Archdiocese planning new mausoleum for Holy Cross Cemetery

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Holy Cross Cemetery in North Arlington, already containing the most significant mausoleum section among Catholic cemeteries in the U.S., is planning a new mausoleum construction project to add space on the same footprint of the existing cemetery.

Representatives of the Archdiocese of Newark, which owns and operates the sprawling 208-acre site bordered by Ridge Road to the west and Schuyler Avenue to the east, presented plans for a new mausoleum construction project to Mayor Daniel Pronti and the Borough Council on July 14.

Ultimately, the proposal will go before the borough Planning or Zoning Board for design approval. However, the municipal governing body will have the final say because the cemetery sits within the Ridge Road Redevelopment Area.

Michael Saul, an architect who serves as director of Construction, Planning, and Development for the Archdiocese’s Office of Catholic Cemeteries, said the mausoleum program needs to expand because the latest addition to its single mausoleum structure—opened in 2012—is nearly full. The 250,000-square-foot facility was designed for a capacity of 35,747 internment spaces.

Since Holy Cross Cemetery opened its doors in 1915, the cemetery has been home to some 300,000 buried below and above-ground, in caskets and urns, putting available land space at a premium—as is the case for many final resting grounds around the state and country.

That’s why, Saul said, the Archdiocese has turned to above-ground burials as a more efficient option by accommodating more interments vertically on the same amount of land that a traditional grave would use.

Traditional graves account for 55.6% of all interments in the cemetery; mausoleums hold 22.8%; below-ground urns have the remains of those cremated, 11.4%; and urns interred in the mausoleum, 10.2%, according to Saul.

He said the expansion plan calls for the erection of two smaller-sized mausoleums separate from the existing structure to accommodate additional above-ground burials. One is an 8,945-square-foot “open-air mausoleum,” with room for 1,600 mausoleum crypts and 500 cremation urn niches and, to the east, a 22,000-square-foot “chapel building” to handle 2,600 caskets and possibly up to 3,500 urn spaces.

The central portion of the open-air building will feature a wood cathedral ceiling, below which families and friends of the departed loved ones will gather to offer committal prayers.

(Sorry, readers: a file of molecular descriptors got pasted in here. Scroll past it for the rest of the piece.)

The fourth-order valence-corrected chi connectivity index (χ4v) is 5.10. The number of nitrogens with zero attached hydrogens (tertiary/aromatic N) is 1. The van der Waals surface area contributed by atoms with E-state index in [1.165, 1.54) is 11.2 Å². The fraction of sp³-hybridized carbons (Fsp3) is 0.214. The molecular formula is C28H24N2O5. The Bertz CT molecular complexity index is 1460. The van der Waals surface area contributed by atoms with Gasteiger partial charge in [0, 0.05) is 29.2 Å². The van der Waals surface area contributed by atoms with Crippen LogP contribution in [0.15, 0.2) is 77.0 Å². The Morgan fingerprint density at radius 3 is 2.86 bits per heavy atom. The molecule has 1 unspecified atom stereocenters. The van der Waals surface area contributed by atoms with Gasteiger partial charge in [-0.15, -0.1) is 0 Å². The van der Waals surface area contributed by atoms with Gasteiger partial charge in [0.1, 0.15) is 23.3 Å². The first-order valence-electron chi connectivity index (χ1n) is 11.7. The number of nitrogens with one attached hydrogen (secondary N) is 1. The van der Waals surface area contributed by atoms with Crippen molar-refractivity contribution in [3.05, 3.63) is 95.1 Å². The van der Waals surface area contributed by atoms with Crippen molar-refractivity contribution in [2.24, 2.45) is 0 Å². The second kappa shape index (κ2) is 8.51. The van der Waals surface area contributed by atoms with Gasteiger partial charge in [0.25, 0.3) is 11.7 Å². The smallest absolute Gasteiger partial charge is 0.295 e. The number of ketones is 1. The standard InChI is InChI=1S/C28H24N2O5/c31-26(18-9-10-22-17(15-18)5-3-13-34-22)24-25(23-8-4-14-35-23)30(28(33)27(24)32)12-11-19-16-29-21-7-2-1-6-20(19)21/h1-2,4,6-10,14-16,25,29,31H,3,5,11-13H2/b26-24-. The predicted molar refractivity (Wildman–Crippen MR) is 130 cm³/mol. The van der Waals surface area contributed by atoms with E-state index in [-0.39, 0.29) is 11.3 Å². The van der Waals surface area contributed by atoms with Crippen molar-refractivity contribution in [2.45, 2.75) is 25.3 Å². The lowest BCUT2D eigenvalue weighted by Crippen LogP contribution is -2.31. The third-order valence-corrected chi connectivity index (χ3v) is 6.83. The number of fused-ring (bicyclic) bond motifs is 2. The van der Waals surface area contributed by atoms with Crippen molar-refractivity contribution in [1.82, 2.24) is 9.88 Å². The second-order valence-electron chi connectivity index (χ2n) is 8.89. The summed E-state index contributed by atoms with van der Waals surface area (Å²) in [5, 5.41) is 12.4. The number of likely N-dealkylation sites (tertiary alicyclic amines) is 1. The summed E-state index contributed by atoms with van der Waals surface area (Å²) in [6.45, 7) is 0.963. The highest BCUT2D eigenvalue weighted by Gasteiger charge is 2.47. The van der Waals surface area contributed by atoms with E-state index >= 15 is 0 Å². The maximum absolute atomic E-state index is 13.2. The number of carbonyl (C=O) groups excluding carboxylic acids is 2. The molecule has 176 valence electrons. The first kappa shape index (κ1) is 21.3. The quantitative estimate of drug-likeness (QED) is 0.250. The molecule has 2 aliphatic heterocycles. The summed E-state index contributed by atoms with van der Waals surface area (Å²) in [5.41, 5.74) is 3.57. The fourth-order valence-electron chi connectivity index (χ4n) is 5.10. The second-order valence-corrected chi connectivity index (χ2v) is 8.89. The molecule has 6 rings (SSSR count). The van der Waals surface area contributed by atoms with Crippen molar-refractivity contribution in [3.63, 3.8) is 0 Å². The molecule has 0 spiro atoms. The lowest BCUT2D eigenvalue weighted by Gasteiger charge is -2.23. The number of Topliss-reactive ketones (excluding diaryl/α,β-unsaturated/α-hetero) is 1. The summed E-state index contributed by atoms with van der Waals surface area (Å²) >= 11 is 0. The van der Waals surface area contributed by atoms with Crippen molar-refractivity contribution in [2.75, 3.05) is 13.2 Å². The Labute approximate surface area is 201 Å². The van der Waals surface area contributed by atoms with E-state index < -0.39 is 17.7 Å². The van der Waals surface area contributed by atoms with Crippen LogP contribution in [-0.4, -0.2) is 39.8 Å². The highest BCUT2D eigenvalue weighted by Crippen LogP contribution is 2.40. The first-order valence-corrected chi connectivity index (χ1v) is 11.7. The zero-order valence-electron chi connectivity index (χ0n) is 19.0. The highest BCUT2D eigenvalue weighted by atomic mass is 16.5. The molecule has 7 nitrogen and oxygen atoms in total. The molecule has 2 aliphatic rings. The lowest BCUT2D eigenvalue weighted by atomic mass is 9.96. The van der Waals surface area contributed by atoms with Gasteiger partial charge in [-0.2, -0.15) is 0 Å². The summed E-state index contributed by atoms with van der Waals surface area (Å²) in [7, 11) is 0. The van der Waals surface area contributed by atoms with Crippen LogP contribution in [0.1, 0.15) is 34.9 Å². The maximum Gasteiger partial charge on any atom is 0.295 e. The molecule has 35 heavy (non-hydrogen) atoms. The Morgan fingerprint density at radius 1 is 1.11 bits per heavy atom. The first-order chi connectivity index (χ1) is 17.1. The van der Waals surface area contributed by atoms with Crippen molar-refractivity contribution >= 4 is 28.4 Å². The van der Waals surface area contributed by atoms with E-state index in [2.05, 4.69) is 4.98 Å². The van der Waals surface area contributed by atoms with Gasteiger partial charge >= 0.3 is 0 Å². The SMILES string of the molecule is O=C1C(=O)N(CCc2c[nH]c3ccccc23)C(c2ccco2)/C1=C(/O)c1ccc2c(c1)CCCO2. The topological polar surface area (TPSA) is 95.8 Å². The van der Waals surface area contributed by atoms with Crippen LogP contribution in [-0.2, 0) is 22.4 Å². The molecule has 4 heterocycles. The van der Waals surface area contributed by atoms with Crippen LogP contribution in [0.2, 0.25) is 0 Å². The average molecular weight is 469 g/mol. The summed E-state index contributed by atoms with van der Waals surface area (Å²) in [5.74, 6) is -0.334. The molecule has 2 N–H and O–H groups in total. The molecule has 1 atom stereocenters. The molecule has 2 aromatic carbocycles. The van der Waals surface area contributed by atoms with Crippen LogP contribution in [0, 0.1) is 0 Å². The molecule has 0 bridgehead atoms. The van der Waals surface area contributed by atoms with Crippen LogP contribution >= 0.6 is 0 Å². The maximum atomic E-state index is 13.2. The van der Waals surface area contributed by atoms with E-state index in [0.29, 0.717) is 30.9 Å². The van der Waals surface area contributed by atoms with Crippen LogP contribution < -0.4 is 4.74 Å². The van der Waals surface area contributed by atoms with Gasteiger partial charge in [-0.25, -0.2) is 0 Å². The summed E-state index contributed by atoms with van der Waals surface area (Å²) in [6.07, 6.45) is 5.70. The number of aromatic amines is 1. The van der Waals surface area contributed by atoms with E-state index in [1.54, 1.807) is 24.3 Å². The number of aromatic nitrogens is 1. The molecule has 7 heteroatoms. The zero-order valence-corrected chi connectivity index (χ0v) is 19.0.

Saul said the chapel building would be a fully enclosed, climate-controlled structure with a central chapel space and connecting corridors containing interior crypts arranged in columns along each corridor’s hallway. He added this structure would house 2,600 casket spaces and urn spaces for up to 3,500 cremated remains.

Both structures’ exteriors will mimic the façade of the existing mausoleum with a combination of polished and honed granite veneer, featuring rough ashlar granite accents. The interior will feature marble crypt fronts and religious-themed artwork retrieved from now-shuttered archdiocesan houses of worship such as St. Lucy’s, St. Bridget’s and St. Boniface of Jersey City’s downtown sector.

Saul said part of the project would include installing two additional interior roadways, each three lanes wide, to accommodate upward of 25 cars each at a time.

The cemetery’s existing vehicular ingress and egress points will remain off Ridge Road and Schuyler Avenue. Also in the works is a parking lot just north of the chapel building, with room for 14 spaces to be shared by the garden and chapel buildings.

Even with the additional mausoleum space added, Saul said cemetery officials anticipate less overall traffic from funerals, except for those involving public figures and civil servants.

Saul said the archdiocese has projected the project will take three years to complete. Once all necessary approvals have been secured, it is hoped that construction can begin in spring 2023, with the garden building projected to take 18 months to build and the chapel building, 30 months with some construction happening concurrently, according to Saul.

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Ron Leir | For The Observer

Ron Leir has been a newspaperman since the late ’60s, starting his career with The Jersey Journal, having served as a summer reporter during college. He became a full-time scribe in February 1972, working mostly as a general assignment reporter in all areas except sports, including a 3-year stint as an assistant editor for entertainment, features, religion, etc.

He retired from the JJ in May 2009 and came to The Observer shortly thereafter.

He is also a part-time actor, mostly on stage, having worked most recently with the Kearny-based WHATCo. and plays Sunday softball in Central Park, New York